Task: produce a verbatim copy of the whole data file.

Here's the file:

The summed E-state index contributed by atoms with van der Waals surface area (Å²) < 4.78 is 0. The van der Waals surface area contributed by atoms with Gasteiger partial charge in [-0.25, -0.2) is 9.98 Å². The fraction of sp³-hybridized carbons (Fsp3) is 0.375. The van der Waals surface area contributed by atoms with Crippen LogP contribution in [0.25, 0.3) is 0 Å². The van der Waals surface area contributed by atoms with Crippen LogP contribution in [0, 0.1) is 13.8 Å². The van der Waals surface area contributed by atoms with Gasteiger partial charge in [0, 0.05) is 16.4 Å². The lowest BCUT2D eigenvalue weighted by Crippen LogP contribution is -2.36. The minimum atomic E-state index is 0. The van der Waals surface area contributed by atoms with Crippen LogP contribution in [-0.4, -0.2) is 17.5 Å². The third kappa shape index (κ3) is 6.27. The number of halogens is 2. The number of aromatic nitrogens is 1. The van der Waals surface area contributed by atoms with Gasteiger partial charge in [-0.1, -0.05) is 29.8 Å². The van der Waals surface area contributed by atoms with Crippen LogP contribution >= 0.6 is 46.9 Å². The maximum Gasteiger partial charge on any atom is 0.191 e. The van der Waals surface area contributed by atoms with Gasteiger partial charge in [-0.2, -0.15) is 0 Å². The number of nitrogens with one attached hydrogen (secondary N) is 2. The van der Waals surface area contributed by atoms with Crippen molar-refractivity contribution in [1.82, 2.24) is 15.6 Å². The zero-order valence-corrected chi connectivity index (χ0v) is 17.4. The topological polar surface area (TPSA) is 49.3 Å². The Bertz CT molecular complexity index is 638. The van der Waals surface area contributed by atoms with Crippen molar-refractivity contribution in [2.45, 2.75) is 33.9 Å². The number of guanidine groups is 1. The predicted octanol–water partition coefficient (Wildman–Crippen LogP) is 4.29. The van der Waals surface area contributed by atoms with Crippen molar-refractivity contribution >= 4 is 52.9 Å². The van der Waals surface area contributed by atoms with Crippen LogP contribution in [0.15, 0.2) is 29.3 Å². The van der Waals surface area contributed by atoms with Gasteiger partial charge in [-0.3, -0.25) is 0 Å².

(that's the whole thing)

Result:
The summed E-state index contributed by atoms with van der Waals surface area (Å²) < 4.78 is 0. The van der Waals surface area contributed by atoms with Gasteiger partial charge in [-0.25, -0.2) is 9.98 Å². The fraction of sp³-hybridized carbons (Fsp3) is 0.375. The van der Waals surface area contributed by atoms with Crippen LogP contribution in [0.25, 0.3) is 0 Å². The van der Waals surface area contributed by atoms with Crippen LogP contribution in [0, 0.1) is 13.8 Å². The van der Waals surface area contributed by atoms with Gasteiger partial charge in [0, 0.05) is 16.4 Å². The lowest BCUT2D eigenvalue weighted by Crippen LogP contribution is -2.36. The minimum atomic E-state index is 0. The van der Waals surface area contributed by atoms with Crippen LogP contribution in [-0.4, -0.2) is 17.5 Å². The third kappa shape index (κ3) is 6.27. The number of halogens is 2. The number of aromatic nitrogens is 1. The van der Waals surface area contributed by atoms with Gasteiger partial charge in [-0.1, -0.05) is 29.8 Å². The van der Waals surface area contributed by atoms with Crippen LogP contribution >= 0.6 is 46.9 Å². The maximum Gasteiger partial charge on any atom is 0.191 e. The van der Waals surface area contributed by atoms with Gasteiger partial charge in [-0.2, -0.15) is 0 Å². The number of nitrogens with one attached hydrogen (secondary N) is 2. The van der Waals surface area contributed by atoms with Crippen molar-refractivity contribution in [1.82, 2.24) is 15.6 Å². The zero-order valence-corrected chi connectivity index (χ0v) is 17.4. The topological polar surface area (TPSA) is 49.3 Å². The Bertz CT molecular complexity index is 638. The van der Waals surface area contributed by atoms with Crippen molar-refractivity contribution in [2.45, 2.75) is 33.9 Å². The number of guanidine groups is 1. The predicted octanol–water partition coefficient (Wildman–Crippen LogP) is 4.29. The van der Waals surface area contributed by atoms with Crippen molar-refractivity contribution >= 4 is 52.9 Å². The van der Waals surface area contributed by atoms with Crippen LogP contribution in [0.15, 0.2) is 29.3 Å². The van der Waals surface area contributed by atoms with Gasteiger partial charge in [-0.3, -0.25) is 0 Å².